October: Chipper model launch
October: Azure & AWS marketplace listing
November: SaaS offering
If you are a data scientist, check out the project and their free (for now) API service.
To make generative AI useful for enterprises, models have to incorporate proprietary data whether via finetuning or retrieval augmented generation (RAG). Often, the data is stuck inside documents from reports to presentations to chat logs. Extracting data into a usable format is painful. Let us take digital documents as an example. While most of the world’s documents are standardized into a handful of file formats, there is an infinite variation of formatting, content, and layout inside each one. There is only so much that can be templatized. The image below shows screenshots of documents that are stored as PDFs. But building pipelines to extract data for each would drive data scientists mad, let alone a generalizable pipeline. This is why intelligence document processing companies in the past years can only specialize in one document type or use case (e.g. invoices, NDAs, contracts).
Unstructured helps solve this by offering APIs that can ingest documents regardless of file type, layout, or location and render standardized, clean machine learning-ready data. Data engineers & scientists can build generalizable pipelines for their applications. They break down the process into the following steps:
Ingest: Unstructured can currently ingest over 20 file types. File type determines what kind of data can be extracted. A regular .txt file does not have pages while a .pdf would.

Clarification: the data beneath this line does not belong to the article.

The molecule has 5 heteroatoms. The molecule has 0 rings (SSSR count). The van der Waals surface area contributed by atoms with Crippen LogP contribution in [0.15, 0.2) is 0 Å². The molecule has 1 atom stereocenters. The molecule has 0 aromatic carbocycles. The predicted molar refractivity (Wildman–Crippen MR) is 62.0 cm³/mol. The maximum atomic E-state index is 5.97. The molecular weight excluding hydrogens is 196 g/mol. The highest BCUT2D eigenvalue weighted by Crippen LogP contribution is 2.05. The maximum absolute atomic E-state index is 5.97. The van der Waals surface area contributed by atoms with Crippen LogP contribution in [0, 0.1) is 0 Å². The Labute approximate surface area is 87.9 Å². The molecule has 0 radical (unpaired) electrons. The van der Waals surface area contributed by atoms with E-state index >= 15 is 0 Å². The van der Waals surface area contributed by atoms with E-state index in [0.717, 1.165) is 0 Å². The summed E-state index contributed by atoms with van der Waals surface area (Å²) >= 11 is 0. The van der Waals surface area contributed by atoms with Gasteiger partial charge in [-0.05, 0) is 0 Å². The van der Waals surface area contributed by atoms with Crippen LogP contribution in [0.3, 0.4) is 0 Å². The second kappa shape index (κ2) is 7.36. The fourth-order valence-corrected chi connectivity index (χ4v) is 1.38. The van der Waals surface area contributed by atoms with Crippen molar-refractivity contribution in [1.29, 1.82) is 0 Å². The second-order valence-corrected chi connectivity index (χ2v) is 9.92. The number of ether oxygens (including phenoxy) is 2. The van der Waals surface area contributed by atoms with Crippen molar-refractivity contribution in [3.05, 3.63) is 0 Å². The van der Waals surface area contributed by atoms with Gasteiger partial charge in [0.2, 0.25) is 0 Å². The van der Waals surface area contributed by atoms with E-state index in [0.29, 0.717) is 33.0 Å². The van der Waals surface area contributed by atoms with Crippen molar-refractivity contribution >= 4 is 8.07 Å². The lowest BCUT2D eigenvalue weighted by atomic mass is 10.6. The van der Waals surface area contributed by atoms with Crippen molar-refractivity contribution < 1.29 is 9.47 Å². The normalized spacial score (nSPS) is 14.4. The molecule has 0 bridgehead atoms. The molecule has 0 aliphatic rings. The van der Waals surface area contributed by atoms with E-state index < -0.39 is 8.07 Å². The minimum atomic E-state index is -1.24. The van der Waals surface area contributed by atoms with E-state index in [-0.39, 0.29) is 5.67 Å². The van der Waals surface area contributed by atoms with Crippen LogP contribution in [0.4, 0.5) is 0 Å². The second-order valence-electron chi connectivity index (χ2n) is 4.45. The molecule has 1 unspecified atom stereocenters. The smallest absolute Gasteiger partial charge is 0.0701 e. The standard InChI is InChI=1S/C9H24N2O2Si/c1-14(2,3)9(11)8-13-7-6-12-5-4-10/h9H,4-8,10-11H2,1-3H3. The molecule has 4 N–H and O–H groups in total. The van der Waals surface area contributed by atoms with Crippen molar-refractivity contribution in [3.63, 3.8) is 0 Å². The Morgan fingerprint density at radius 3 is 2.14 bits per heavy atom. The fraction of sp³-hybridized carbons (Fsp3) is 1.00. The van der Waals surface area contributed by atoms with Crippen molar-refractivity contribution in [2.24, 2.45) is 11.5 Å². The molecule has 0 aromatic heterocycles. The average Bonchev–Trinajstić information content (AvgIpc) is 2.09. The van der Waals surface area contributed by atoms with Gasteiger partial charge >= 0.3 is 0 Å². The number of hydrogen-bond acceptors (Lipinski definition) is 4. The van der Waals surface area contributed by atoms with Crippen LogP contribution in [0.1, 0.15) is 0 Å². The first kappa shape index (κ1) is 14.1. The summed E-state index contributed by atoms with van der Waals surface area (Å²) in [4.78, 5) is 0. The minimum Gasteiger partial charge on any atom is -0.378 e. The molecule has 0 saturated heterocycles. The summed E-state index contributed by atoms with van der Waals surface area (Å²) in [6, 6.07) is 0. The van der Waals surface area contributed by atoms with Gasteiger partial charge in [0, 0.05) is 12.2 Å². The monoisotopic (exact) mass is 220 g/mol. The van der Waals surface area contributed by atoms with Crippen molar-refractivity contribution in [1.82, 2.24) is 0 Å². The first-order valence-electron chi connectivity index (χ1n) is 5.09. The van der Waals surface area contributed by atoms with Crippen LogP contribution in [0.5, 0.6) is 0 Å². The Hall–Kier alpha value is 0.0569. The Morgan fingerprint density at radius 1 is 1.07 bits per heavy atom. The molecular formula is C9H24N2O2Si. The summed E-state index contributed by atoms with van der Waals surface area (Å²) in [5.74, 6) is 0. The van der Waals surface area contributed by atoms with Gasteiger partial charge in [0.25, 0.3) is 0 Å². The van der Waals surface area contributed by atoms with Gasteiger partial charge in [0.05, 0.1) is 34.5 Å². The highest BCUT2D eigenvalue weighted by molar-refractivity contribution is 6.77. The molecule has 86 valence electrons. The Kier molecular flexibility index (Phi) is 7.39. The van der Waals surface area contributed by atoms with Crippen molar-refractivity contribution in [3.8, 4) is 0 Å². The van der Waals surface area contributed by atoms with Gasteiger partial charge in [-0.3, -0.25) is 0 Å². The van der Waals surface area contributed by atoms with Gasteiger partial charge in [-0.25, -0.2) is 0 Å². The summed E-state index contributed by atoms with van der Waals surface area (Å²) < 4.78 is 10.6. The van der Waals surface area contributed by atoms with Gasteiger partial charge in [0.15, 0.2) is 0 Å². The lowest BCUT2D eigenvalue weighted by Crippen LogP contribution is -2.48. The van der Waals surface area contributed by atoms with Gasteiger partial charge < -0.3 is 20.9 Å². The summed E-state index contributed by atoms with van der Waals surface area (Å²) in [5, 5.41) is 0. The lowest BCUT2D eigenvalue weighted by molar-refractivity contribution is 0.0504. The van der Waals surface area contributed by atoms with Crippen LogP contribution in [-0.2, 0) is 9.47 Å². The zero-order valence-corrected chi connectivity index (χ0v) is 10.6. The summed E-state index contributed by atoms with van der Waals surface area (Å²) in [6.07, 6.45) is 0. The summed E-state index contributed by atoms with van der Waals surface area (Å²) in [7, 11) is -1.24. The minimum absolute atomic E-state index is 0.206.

Partitioning: Break down a document down into a primitive set of elements across document types such as title, body text, list-type items, etc.
Cleaning: These elements can then be cleaned for extra white spaces, annoying ASCII characters that break some libraries, and other little annoyances that typically require a bunch of regex rules.
Extraction: Some text or elements that have relevant information such as email addresses, phone numbers, etc. These are important metadata to filter searches.
Staging & chunking: These are “second” mile steps in an application where text is processed further for specific applications. Users can convert the extracted data into a CSV or chunk them into sections. One of the problems with today’s LLM applications is naive chunking, where in a text is split into sections that ignores a document’s information architecture (e.g. section, chapter). Unstructured can intelligently understand the structure to chunk text.
More than just AI applications
Unstructured is valuable even in non-AI use cases. The extracted data can improve information retrieval better by providing additional keywords and metadata to search against. Making an S3 bucket or Google drive full of PDFs searchable is extremely valuable. It is the core value propositions of many vertical startups today.
Chipper model / OCR-free document extraction
Not much yet is known about Chipper today except that is is based on Donut (Document Understanding Transformer) So we go through Donut below instead.
Imagine your typical scanner or a scanning app on your phone. You take a picture of a document—say, an invoice. Traditional systems would first read the text (a process called OCR) and then another piece of software would try to figure out what this text means. Is it a date? An item name? The software needs to piece these together like a puzzle.
Donut does it differently. When you scan the invoice, it does not only read the text; it also 'sees' how the document is laid out. It understands that the bold text at the top is probably a title, the table in the middle lists the items you bought, and the numbers at the bottom are the total cost. It is like glancing at a page in a book and understanding the whole story, not just the words. So, it does not just see words and images; it understands how they relate to each other in the document. The most practically innovative part is that it does all of this without needing the initial text-reading step (OCR). That means fewer chances for errors and a faster understanding of what the document is all about.